King Kulaśekhara is a pure devotee, and as such he is not eager to improve himself by the standards of the empiric philosophers, distressed men, or fruitive workers of this world. Pious acts may lead a mundane creature toward the path of spiritual realization, but practical activity in the domain of devotional service to the Lord need not wait for the reactions of pious acts. A pure devotee does not think in terms of his personal gain or loss because he is fully surrendered to the Lord. He is concerned only with the service of the Lord and always engages in that service, and for this reason his heart is the Lord's home. The Lord being absolute, there is no difference between Him and His service. A pure devotee's heart is always filled with ideas about executing the Lord's service, which is bestowed upon the pure devotee through the transparent medium of the spiritual master.
The spiritual master in the authoritative line of disciplic succession is the "son of God," or in other words the Lord's bona fide representative. The proof that he is bona fide is his invincible faith in God, which protects him from the calamity of impersonalism. An impersonalist cannot be a bona fide spiritual master, for such a spiritual master's only purpose in life must be to render service to the Lord. He preaches the message of Godhead as the Lord's appointed agent and has nothing to do with sense gratification or the mundane wrangling of the impersonalists. No one can render devotional service to an impersonal entity because such service implies a reciprocal personal relationship between the servant and the master. In the impersonal school the so-called devotee is supposed to merge with the Lord and lose his separate existence.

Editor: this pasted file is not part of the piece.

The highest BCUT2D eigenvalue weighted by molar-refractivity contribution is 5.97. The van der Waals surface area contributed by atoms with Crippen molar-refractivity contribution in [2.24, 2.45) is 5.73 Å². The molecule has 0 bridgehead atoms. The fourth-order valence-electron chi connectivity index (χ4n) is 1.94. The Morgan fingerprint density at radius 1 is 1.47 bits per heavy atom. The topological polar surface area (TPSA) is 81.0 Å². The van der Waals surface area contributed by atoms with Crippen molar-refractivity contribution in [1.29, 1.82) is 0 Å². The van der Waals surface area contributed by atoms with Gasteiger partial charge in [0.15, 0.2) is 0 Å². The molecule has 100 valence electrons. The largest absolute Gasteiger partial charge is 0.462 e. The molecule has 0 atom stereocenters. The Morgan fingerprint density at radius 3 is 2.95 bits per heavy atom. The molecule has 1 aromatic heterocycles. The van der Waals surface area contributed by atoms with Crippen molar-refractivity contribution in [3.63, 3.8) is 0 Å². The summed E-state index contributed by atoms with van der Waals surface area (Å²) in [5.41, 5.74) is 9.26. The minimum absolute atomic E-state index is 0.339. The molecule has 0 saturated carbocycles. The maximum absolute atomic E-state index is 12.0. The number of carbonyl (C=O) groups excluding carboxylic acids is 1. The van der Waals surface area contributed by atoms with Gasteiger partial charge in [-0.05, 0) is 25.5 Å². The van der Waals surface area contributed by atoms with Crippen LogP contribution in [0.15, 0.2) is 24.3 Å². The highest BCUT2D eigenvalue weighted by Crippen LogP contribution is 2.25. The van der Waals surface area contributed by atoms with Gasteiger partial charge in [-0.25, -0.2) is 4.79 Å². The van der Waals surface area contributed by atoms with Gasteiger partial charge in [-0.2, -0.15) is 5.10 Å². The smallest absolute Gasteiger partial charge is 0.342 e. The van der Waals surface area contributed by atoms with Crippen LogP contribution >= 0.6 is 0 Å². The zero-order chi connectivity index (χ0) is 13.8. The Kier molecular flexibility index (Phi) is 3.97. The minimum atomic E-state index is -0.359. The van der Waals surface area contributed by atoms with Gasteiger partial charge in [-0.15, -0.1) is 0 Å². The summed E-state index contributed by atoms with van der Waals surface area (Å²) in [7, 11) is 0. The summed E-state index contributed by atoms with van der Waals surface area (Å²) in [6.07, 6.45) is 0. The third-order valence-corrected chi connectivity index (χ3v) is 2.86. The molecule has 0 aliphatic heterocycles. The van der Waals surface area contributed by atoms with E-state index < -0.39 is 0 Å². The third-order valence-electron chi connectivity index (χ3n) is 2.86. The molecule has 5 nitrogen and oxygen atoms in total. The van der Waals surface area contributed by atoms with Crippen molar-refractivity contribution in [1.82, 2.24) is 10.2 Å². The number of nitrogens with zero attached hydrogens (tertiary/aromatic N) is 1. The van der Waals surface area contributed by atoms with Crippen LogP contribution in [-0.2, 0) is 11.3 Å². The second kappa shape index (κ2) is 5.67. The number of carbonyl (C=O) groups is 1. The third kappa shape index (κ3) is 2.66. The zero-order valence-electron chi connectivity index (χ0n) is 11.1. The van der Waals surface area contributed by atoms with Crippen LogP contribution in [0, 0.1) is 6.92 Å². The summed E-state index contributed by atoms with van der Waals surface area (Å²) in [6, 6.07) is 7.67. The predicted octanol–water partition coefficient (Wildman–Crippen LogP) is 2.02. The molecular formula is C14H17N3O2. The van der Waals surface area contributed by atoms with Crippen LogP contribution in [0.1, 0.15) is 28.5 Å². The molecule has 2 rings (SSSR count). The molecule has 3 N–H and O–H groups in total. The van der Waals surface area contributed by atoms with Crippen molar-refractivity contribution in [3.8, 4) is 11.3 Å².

Pure devotees like King Kulaśekhara are particularly careful to avoid a process that will end in their becoming one with the existence of the Lord, a state known as advandva, nonduality. This is simply spiritual suicide. Out of the five kinds of salvation, advandva is the most abominable for a devotee. A pure devotee denounces such oneness with the Lord as worse than going to hell.
As His separated expansions, the living beings are part and parcel of the Lord. The Lord expands Himself into plenary parts and separated parts to enjoy transcendental pastimes, and if a living being refuses to engage in these transcendental blissful pastimes, he is at liberty to merge into the Absolute. This is something like a son's committing suicide instead of living with his father according to the rules the father sets down. By committing suicide, the son thus sacrifices the happiness he could have enjoyed by engaging in a filial loving relationship with his father and enjoying his father's estate. A pure devotee persistently avoids such a criminal policy, and King Kulaśekhara is guiding us to avoid this pitfall.
|Compiled by||Visnu Murti +|
|Completed sections||ALL +|
|Date of first entry||December 23, 0010 JL +|
|Date of last entry||December 23, 0010 JL +|
|Total quotes||1 +|
|Total quotes by section||BG: 0 +, SB: 0 +, CC: 0 +, OB: 1 +, Lec: 0 +, Conv: 0 + and Let: 0 +|